Printed headline: Regular Returns
The International Aero Engines V2500 aftermarket is on the rise, but the shift to newer-generation narrowbodies and the steady aging of the venerable engine’s fleet means the peak is likely just a few years out.
MTU Aero Engines, the V2500 overhaul market leader, completed 296 overhauls in 2016—good for about 33% of the global market. As of late 2017, it expected the total number to rise “slightly,” with further growth in 2018, says Thomas Schulz, director of engine programs for MTU Maintenance. “Shop visits are not expected to peak on this engine family until the early 2020s,” he predicts.
When the peak arrives, it will be followed not by a major drop, but rather a gradual decline—such is the depth of the V2500 in-service fleet of 6,350 engines, with more than 100 deliveries still to come. Aviation Week’s Commercial Fleet & MRO Forecast projects the peak year of spending to be in 2021, at about $3.7 billion. In 2027, MRO outlay on the engine is forecast to be $3.2 billion—or about $400,000 higher than the projected 2018 amount. Total MRO demand for the decade is projected at $33.7 billion. North American operators are expected to generate 25% of the V2500 maintenance demand through 2027.
This lucrative outlook explains why MRO providers are jockeying for more V2500 work rather than preparing for an inevitable ramp-down. MTU has been among the most active, having launched V2500-A5 overhaul services at its Richmond, British Columbia, engine shop in December, with a test cell slated to go into service early this year.
Richmond joins Hannover, Germany, and Zhuhai, China, as MTU shops that handle the V2500. Zhuhai has also been in growth mode. A joint venture with China Southern Airlines that opened in 2001, Zhuhai focuses on both major narrowbody engines: the V2500-A5 as well as several versions of the CFM International CFM56. An expansion in 2012 boosted capacity to about 300 shop visits annually, and MTU plans to add capacity to meet future demand.
The Zhuhai shop’s ability to handle more of the maturing V2500 fleet—China alone will generate 18% of V2500 aftermarket demand in the next 10 years—will play a major role in helping MTU meet some of its bigger-picture goals. About 30% of its €2.2 billion ($2.6 billion) in annual MRO revenue comes through “OEM cooperation,” as MTU Chief Program Officer Michael Schreyogg puts it, with the balance coming via direct deals with airlines. Newer engines, such as the Pratt & Whitney PW1000G Geared Turbofan, will push this percentage even higher, as the vast majority are entering service under long-term MRO agreements.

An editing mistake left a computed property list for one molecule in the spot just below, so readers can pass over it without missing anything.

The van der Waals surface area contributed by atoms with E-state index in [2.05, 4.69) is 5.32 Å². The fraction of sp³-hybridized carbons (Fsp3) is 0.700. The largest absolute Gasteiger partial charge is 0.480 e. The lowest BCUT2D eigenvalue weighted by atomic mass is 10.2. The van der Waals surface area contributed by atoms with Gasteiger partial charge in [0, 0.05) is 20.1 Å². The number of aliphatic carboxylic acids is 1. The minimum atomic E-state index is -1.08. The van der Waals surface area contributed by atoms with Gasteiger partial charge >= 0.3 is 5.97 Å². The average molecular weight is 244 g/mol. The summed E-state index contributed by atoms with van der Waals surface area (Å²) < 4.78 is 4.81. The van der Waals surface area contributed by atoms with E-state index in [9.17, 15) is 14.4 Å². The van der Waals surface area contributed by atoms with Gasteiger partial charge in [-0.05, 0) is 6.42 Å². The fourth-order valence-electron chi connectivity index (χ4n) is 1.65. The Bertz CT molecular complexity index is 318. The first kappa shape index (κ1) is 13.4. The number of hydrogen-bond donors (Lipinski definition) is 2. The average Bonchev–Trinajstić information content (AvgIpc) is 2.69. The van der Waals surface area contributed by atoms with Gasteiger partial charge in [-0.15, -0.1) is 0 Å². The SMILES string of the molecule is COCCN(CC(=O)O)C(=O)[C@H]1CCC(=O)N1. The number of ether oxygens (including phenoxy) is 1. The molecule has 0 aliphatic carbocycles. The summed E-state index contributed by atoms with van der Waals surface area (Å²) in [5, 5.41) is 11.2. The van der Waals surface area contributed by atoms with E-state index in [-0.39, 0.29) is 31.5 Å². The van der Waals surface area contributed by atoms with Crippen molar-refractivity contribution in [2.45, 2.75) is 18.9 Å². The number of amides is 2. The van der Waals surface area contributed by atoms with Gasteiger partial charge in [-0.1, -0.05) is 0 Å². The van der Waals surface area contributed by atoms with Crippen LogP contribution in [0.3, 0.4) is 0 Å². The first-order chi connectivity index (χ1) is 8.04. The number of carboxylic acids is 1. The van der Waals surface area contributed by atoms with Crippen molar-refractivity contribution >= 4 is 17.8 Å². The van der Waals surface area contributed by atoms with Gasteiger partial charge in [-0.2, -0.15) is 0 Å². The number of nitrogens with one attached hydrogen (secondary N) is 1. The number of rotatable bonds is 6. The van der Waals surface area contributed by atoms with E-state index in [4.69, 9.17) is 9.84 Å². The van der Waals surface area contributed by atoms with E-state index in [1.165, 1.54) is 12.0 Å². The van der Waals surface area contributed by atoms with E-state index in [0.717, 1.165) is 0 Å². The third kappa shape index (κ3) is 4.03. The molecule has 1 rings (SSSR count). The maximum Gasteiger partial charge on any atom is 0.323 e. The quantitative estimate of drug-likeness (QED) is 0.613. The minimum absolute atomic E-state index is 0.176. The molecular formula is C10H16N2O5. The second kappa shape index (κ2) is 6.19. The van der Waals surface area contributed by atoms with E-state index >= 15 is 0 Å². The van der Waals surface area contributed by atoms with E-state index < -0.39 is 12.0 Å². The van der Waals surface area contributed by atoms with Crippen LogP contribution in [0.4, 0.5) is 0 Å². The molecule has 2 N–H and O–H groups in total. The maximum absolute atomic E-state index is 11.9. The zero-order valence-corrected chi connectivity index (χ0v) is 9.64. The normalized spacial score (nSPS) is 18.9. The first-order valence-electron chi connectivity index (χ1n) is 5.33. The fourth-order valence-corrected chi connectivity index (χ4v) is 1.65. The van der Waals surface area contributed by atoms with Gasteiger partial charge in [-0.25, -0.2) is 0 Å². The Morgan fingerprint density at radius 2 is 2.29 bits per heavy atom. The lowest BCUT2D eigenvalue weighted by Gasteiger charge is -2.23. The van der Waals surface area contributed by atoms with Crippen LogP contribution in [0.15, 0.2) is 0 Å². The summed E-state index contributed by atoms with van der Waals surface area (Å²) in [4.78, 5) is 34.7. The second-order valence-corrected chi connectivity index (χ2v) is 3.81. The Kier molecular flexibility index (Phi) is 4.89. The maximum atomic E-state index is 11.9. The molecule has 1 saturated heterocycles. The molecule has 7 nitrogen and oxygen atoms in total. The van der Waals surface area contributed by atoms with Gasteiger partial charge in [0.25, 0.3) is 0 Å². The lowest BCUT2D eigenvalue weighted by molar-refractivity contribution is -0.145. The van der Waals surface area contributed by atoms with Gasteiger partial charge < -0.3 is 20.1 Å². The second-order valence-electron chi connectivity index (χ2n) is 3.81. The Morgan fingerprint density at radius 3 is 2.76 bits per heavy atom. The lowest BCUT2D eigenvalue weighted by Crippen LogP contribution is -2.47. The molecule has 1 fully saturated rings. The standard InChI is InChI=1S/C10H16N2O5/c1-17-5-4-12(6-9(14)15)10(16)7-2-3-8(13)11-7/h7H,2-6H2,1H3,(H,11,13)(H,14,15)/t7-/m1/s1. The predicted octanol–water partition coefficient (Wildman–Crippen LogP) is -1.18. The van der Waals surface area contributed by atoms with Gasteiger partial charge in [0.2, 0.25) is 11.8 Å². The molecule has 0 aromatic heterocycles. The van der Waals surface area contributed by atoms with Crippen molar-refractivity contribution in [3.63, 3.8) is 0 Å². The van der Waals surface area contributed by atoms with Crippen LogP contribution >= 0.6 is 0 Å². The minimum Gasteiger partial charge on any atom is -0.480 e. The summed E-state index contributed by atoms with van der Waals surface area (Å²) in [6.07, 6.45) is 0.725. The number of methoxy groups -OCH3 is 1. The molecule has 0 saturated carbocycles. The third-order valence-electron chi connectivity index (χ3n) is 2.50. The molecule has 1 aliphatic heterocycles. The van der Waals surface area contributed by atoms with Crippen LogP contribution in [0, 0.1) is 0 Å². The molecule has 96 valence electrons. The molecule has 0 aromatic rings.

This helps boost volume for OEM-partner shops, such as MTU—but it can also squeeze margins, which are higher on time-and-materials (T&M) work done directly for operators. MTU will counter this partly by directing capacity growth to lower labor-cost countries, including China and Poland.
While the OEM volume provides stability, offering a variety of services for mid-life and older engines can help keep shops full and margins high.
“Once an engine matures, the focus becomes reducing costs and maximizing value for operators and owners. After all, as engines age, MRO costs increase due to need for heavier shop visits and material replacement. Often T&M constructs make more sense here, as they provide choice and flexibility to the operators,” says Schulz. “The mature engine market also offers opportunities to find alternatives. There is often a surplus of engines, stemming from the decrease in numbers of engines being actively used, creating an increased supply of spare engines and used serviceable material, which can be fed into cost-effective solutions.”
While an increase in retirements is inevitable as the fleet ages and newer narrowbodies enter service—notably the Airbus A320neo, the most logical replacement for V2500-powered A320ceos—the V2500 market will remain tight near-term. Operators are satisfying demand for lift that, bolstered in part by the low-fuel-price environment, continues to exceed historical trends.
“We believe we will see an increase in retirements as the industry absorbs the newer aircraft, but with fuel prices lower, we believe we will see more downward pricing pressure on the new aircraft and lease rates, as the economics of the older aircraft remain relatively attractive,” says Canaccord Genuity analyst Ken Herbert. “It is interesting to note, however, that lease rates on some engine types that are in high demand have been increasing, especially for the V2500 and the CFM56.”
Higher lease rates mean these engines will remain in service longer, favoring higher MRO spending over part-outs and nudging the V2500’s peak MRO time frame to the right.